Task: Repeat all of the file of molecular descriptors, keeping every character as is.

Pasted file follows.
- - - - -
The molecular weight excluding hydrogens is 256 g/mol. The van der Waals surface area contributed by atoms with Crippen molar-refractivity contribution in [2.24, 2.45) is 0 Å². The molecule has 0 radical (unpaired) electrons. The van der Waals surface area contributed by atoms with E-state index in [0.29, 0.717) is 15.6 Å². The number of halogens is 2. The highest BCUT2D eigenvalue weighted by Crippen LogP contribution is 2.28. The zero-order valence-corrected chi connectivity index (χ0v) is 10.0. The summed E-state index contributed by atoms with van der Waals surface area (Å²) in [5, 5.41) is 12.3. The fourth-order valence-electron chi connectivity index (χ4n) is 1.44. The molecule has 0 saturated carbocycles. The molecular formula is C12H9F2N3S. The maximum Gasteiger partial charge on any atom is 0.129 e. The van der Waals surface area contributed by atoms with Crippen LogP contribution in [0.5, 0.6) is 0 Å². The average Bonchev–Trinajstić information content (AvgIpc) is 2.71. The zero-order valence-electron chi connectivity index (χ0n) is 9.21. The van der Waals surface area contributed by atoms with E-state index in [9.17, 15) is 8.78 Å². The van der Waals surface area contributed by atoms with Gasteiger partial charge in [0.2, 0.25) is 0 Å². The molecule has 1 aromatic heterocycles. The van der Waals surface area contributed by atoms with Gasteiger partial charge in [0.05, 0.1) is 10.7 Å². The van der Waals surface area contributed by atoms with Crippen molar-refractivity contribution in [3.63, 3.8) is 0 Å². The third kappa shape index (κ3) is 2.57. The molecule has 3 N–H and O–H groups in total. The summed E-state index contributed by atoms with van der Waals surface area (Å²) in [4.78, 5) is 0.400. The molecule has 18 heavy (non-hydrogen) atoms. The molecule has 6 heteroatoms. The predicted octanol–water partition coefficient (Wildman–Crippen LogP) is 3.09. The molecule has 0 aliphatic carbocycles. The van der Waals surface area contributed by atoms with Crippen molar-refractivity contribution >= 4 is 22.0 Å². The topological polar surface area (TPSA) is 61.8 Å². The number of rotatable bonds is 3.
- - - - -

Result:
The molecular weight excluding hydrogens is 256 g/mol. The van der Waals surface area contributed by atoms with Crippen molar-refractivity contribution in [2.24, 2.45) is 0 Å². The molecule has 0 radical (unpaired) electrons. The van der Waals surface area contributed by atoms with E-state index in [0.29, 0.717) is 15.6 Å². The number of halogens is 2. The highest BCUT2D eigenvalue weighted by Crippen LogP contribution is 2.28. The zero-order valence-corrected chi connectivity index (χ0v) is 10.0. The summed E-state index contributed by atoms with van der Waals surface area (Å²) in [5, 5.41) is 12.3. The fourth-order valence-electron chi connectivity index (χ4n) is 1.44. The molecule has 0 saturated carbocycles. The molecular formula is C12H9F2N3S. The maximum Gasteiger partial charge on any atom is 0.129 e. The van der Waals surface area contributed by atoms with Crippen LogP contribution in [0.5, 0.6) is 0 Å². The average Bonchev–Trinajstić information content (AvgIpc) is 2.71. The zero-order valence-electron chi connectivity index (χ0n) is 9.21. The van der Waals surface area contributed by atoms with E-state index in [9.17, 15) is 8.78 Å². The van der Waals surface area contributed by atoms with Gasteiger partial charge in [0.2, 0.25) is 0 Å². The molecule has 1 aromatic heterocycles. The van der Waals surface area contributed by atoms with Gasteiger partial charge in [0.05, 0.1) is 10.7 Å². The van der Waals surface area contributed by atoms with Crippen molar-refractivity contribution in [3.63, 3.8) is 0 Å². The third kappa shape index (κ3) is 2.57. The molecule has 3 N–H and O–H groups in total. The summed E-state index contributed by atoms with van der Waals surface area (Å²) in [4.78, 5) is 0.400. The molecule has 18 heavy (non-hydrogen) atoms. The molecule has 6 heteroatoms. The predicted octanol–water partition coefficient (Wildman–Crippen LogP) is 3.09. The molecule has 0 aliphatic carbocycles. The van der Waals surface area contributed by atoms with Crippen molar-refractivity contribution >= 4 is 22.0 Å². The topological polar surface area (TPSA) is 61.8 Å². The number of rotatable bonds is 3.